Japanese Knotweed

(Fallopia japonica)

Japanese knotweed leaves

What is Japanese knotweed?

  • Japanese knotweed is an environmental weed.
  • Japanese knotweed is a declared weed in Tasmania under the Tasmanian Weed Management Act 1999. The importation, sale and distribution of Japanese knotweed are prohibited in Tasmania.

How to identify Japanese knotweed

  • Japanese knotweed is a fast growing, hollow-stemmed and semi-woody perennial plant that forms dense leafy thickets. Plants are commonly 2-3 metres high and may reach 5 metres in height.
  • Japanese knotweed stems are stiff, hollow and bamboo-like, becoming tough, woody and speckled with age. The stems arise at intervals from rhizomes or underground stems. Leaves measure up to 12 cm long and 10 cm wide and have a pointed tip.
  • Japanese knotweed flowers from December to February. Flowers are small and white and borne on slender branched spikes. Fruit is a three-angled papery sheath that covers a single shiny black seed. Most of the foliage dies back over autumn.
  • Roots are coarse, perennial rhizomes which are yellow when cut. They grow up to three metres deep and spread many metres from the parent plant.
Japanese Knotweed Infestation
Image top & above: Japanese knotweed leaves & infestation, © Chris Moore.

Japanese knotweed in Tasmania

  • Japanese knotweed occurs in the north and south of Tasmania, mostly in garden situations. Japanese knotweed has not been recorded in the north-west of Tasmania.
  • Japanese knotweed is a significant weed in riparian (river-side) areas, disturbed coastal habitats, wetlands and roadsides, where it displaces other vegetation by shading and root competition. Japanese knotweed dies back over winter, leaving bare soils open to erosion.
  • The rhizomes (underground stems) of Japanese knotweed can spread under walls, pavements and patios and cause damage to roads and buildings.

What is the legal status of Japanese knotweed in your area?

What you need to do

  • If you locate Japanese knotweed anywhere in Tasmania, or if you find a plant that you think could be Japanese knotweed, immediately contact Biosecurity Tasmania on 03 6165 3777 to report this weed.
Detailed management and control guidelines for Japanese knotweed can be found in the Japanese Knotweed Control Guide. Refer also to Herbicides for Japanese Knotweed Control. For further information see DPIPWE's Weed Links and Resources.

See also
Herbicides for Japanese Knotweed Control
Japanese Knotwood Statutory Management Plan
Weed Links and Resources

Other useful links
Pest Genie

Japanese Knotweed Control Guide


  • Get in early - large infestations can be very difficult to eradicate;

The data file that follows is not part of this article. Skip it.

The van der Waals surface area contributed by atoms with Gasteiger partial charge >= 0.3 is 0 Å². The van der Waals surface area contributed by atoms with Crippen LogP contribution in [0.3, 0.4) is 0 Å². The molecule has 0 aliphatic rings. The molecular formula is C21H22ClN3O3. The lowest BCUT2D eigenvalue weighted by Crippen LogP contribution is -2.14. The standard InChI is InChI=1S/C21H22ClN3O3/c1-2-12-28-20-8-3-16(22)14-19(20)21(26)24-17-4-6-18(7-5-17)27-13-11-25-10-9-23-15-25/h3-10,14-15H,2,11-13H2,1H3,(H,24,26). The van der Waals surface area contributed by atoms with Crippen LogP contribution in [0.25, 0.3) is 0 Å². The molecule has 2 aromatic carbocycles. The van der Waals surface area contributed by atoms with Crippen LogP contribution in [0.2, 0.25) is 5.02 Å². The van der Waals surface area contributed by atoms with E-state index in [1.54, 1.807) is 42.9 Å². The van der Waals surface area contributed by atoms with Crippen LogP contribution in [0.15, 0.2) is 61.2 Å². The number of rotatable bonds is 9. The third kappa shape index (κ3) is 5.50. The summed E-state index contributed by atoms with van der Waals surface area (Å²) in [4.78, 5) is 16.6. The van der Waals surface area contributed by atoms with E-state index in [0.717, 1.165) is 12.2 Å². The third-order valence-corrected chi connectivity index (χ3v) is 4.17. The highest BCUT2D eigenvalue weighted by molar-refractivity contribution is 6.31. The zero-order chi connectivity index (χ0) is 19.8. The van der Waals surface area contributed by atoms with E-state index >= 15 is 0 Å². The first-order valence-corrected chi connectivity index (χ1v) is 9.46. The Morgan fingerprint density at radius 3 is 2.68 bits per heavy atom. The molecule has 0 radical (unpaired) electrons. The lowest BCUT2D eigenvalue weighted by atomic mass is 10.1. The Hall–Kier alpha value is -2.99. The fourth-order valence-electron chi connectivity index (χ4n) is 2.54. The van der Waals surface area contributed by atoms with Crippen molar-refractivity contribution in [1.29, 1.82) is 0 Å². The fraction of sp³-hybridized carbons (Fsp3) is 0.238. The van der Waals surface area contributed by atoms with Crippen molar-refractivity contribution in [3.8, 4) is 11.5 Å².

• Remove and carefully dispose of all rhizome material: small broken pieces of Japanese knotweed left in the ground or in the removed soil can grow into new plants;
  • Check an infestation regularly over several years in case of regrowth from remnants of the root system; and
  • Commit to follow up control measures each year for up to 3 years to eradicate the plant.


  • Don't leave new infestations to establish - get in early and eradicate;
  • Don't let it seed;
  • Don't rely on one attempt at eradication - the plant will grow back from the persistent rhizome;
  • Don't leave fragments of rhizome in the soil: they will regrow into new plants;
  • Don't dump removed material or removed soil, as this can spread the plant to new areas; and
  • Don't compost or mulch root material as rhizome fragments can reshoot.

Spread of Japanese knotweed

  • In Tasmania Japanese knotweed appears to have only reproduced asexually by regeneration of rhizome fragments. However, spread by seed also occurs in the plant's native range in Japan.
  • Japanese knotweed rhizomes are able to regrow from small fragments. Rhizome fragments can be spread in contaminated soil and garden waste. Plants have been known to regenerate from fragments buried up to 1 metre deep.
  • The long lived rhizomes can spread at a rate of 2 metres a year, leading to rapid expansion of an existing colony.
  • See the Washdown Guidelines for Weed and Disease Control for detailed information on how to wash-down equipment and personnel to reduce the chance of spreading Japanese knotweed.
Physical removal
  • Small plants can be pulled by hand or dug up. Make sure that all root and rhizome material is removed. The use of a sieve to get all root material out is recommended.
  • Larger clumps can be controlled through repetitive cutting of the stems near the soil surface and immediate application of herbicide (see Chemical Control, below). Several cuttings and herbicide applications will be needed to kill the plant. Cutting back on its own is not enough as the rhizome will survive.
  • The dug-up plant and root material must be disposed of carefully to avoid spreading the weed. All material should be removed and dried out and then burnt in a safe manner.

Chemical control

  • There are herbicides registered for foliar and 'cut and paint' application to Japanese knotweed in Tasmania. See Herbicides for Japanese Knotweed Control for more information.
  • Repeat applications are required within the growing season to capture all new growth. If sprayed with a foliar herbicide you will need to cut back material after approximately three to four weeks to see new shoots and get access to them.

Herbicides for Japanese Knotweed Control

Herbicides for Japanese Knotweed Control

Important Disclaimer
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